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Settings for Seeds

The Seed resource offers a few settings that are used to control the behaviour of certain Gardener components. This document provides an overview over the available settings:

Dependency Watchdog

Gardenlet can deploy two instances of the dependency-watchdog into the garden namespace of the seed cluster. One instance only activates the weeder while the second instance only activates the prober.


The weeder helps to alleviate the delay where control plane components remain unavailable by finding the respective pods in CrashLoopBackoff status and restarting them once their dependents become ready and available again. For example, if etcd goes down then also kube-apiserver goes down (and into a CrashLoopBackoff state). If etcd comes up again then (without the endpoint controller) it might take some time until kube-apiserver gets restarted as well.

⚠️ .spec.settings.dependencyWatchdog.endpoint.enabled is deprecated and will be removed in a future version of Gardener. Use .spec.settings.dependencyWatchdog.weeder.enabled instead.

It can be enabled/disabled via the .spec.settings.dependencyWatchdog.endpoint.enabled field. It defaults to true.


The probe controller scales down the kube-controller-manager of shoot clusters in case their respective kube-apiserver is not reachable via its external ingress. This is in order to avoid melt-down situations, since the kube-controller-manager uses in-cluster communication when talking to the kube-apiserver, i.e., it wouldn’t be affected if the external access to the kube-apiserver is interrupted for whatever reason. The kubelets on the shoot worker nodes, however, would indeed be affected since they typically run in different networks and use the external ingress when talking to the kube-apiserver. Hence, without scaling down kube-controller-manager, the nodes might be marked as NotReady and eventually replaced (since the kubelets cannot report their status anymore). To prevent such unnecessary turbulence, kube-controller-manager is being scaled down until the external ingress becomes available again. In addition, as a precautionary measure, machine-controller-manager is also scaled down, along with cluster-autoscaler which depends on machine-controller-manager.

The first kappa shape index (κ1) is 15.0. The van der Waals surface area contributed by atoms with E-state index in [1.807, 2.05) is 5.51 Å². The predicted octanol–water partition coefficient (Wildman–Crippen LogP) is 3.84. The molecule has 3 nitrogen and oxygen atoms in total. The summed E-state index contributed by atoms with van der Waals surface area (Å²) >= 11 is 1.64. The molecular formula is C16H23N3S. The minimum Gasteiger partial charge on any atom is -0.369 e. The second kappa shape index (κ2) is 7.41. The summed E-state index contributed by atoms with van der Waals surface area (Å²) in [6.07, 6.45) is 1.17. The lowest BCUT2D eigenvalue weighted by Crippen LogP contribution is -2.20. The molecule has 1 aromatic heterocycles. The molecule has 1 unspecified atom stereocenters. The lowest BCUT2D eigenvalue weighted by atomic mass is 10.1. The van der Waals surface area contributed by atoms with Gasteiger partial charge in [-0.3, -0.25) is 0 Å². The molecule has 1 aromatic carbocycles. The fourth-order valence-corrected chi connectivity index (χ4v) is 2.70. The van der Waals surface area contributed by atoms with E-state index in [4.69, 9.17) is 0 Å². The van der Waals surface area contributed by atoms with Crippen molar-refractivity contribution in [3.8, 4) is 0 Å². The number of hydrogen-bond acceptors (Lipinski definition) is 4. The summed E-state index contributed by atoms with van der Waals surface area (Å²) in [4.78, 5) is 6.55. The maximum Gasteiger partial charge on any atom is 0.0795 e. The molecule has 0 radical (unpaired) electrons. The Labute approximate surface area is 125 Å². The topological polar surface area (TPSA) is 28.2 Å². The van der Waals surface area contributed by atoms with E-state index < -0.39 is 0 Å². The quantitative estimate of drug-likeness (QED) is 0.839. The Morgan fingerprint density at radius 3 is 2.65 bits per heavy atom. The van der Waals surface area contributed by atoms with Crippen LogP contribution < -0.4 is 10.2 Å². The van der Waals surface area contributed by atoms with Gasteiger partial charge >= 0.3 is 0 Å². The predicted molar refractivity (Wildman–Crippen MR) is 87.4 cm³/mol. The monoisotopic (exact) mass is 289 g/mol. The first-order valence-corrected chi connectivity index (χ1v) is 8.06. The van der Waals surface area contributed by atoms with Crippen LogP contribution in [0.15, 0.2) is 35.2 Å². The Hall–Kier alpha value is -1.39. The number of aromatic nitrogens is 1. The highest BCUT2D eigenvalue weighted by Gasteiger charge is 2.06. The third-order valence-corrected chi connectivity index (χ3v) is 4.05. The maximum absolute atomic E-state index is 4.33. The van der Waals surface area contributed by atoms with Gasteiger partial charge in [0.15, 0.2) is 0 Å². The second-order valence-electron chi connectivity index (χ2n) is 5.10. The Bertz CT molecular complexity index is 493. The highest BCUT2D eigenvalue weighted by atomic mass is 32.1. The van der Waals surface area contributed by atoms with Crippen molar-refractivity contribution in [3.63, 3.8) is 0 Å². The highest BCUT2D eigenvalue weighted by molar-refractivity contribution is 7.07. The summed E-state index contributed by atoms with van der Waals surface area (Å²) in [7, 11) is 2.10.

⚠️ .spec.settings.dependencyWatchdog.probe.enabled is deprecated and will be removed in a future version of Gardener. Use .spec.settings.dependencyWatchdog.prober.enabled instead.

It can be enabled/disabled via the .spec.settings.dependencyWatchdog.probe.enabled field. It defaults to true.

Reserve Excess Capacity

If the excess capacity reservation is enabled, then the gardenlet will deploy a special Deployment into the garden namespace of the seed cluster. This Deployment’s pod template has only one container, the pause container, which simply runs in an infinite loop. The priority of the deployment is very low, so any other pod will preempt these pause pods. This is especially useful if new shoot control planes are created in the seed. In case the seed cluster runs at its capacity, then there is no waiting time required during the scale-up. Instead, the low-priority pause pods will be preempted and allow newly created shoot control plane pods to be scheduled fast. In the meantime, the cluster-autoscaler will trigger the scale-up because the preempted pause pods want to run again. However, this delay doesn’t affect the important shoot control plane pods, which will improve the user experience.